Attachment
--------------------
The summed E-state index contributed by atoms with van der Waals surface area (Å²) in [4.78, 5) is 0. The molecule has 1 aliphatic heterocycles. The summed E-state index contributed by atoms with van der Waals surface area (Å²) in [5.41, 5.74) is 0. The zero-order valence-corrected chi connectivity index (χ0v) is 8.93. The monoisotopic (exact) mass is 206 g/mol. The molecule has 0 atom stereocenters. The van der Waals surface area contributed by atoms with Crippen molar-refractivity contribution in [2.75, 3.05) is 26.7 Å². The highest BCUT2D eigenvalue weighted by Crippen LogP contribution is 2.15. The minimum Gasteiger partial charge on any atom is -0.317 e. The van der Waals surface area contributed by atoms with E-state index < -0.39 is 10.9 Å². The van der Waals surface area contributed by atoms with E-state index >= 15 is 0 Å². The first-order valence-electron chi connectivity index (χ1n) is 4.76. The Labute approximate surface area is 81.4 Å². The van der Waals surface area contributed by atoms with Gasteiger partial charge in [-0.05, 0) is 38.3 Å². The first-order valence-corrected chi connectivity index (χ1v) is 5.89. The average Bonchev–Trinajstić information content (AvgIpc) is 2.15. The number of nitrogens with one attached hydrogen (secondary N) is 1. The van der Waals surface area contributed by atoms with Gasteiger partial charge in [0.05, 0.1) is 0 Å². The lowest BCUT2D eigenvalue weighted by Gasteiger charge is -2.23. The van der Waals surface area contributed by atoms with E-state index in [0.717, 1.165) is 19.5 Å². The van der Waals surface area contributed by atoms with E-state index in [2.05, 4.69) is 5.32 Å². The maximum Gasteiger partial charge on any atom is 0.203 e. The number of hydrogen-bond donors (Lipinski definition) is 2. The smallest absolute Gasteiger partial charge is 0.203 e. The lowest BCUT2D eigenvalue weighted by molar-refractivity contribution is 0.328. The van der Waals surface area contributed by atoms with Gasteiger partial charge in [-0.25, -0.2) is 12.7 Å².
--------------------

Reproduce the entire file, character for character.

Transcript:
The summed E-state index contributed by atoms with van der Waals surface area (Å²) in [4.78, 5) is 0. The molecule has 1 aliphatic heterocycles. The summed E-state index contributed by atoms with van der Waals surface area (Å²) in [5.41, 5.74) is 0. The zero-order valence-corrected chi connectivity index (χ0v) is 8.93. The monoisotopic (exact) mass is 206 g/mol. The molecule has 0 atom stereocenters. The van der Waals surface area contributed by atoms with Crippen molar-refractivity contribution in [2.75, 3.05) is 26.7 Å². The highest BCUT2D eigenvalue weighted by Crippen LogP contribution is 2.15. The minimum Gasteiger partial charge on any atom is -0.317 e. The van der Waals surface area contributed by atoms with E-state index < -0.39 is 10.9 Å². The van der Waals surface area contributed by atoms with E-state index >= 15 is 0 Å². The first-order valence-electron chi connectivity index (χ1n) is 4.76. The Labute approximate surface area is 81.4 Å². The van der Waals surface area contributed by atoms with Gasteiger partial charge in [-0.05, 0) is 38.3 Å². The first-order valence-corrected chi connectivity index (χ1v) is 5.89. The average Bonchev–Trinajstić information content (AvgIpc) is 2.15. The number of nitrogens with one attached hydrogen (secondary N) is 1. The van der Waals surface area contributed by atoms with Gasteiger partial charge in [0.05, 0.1) is 0 Å². The lowest BCUT2D eigenvalue weighted by Gasteiger charge is -2.23. The van der Waals surface area contributed by atoms with E-state index in [0.717, 1.165) is 19.5 Å². The van der Waals surface area contributed by atoms with E-state index in [2.05, 4.69) is 5.32 Å². The maximum Gasteiger partial charge on any atom is 0.203 e. The number of hydrogen-bond donors (Lipinski definition) is 2. The smallest absolute Gasteiger partial charge is 0.203 e. The lowest BCUT2D eigenvalue weighted by molar-refractivity contribution is 0.328. The van der Waals surface area contributed by atoms with Gasteiger partial charge in [-0.25, -0.2) is 12.7 Å².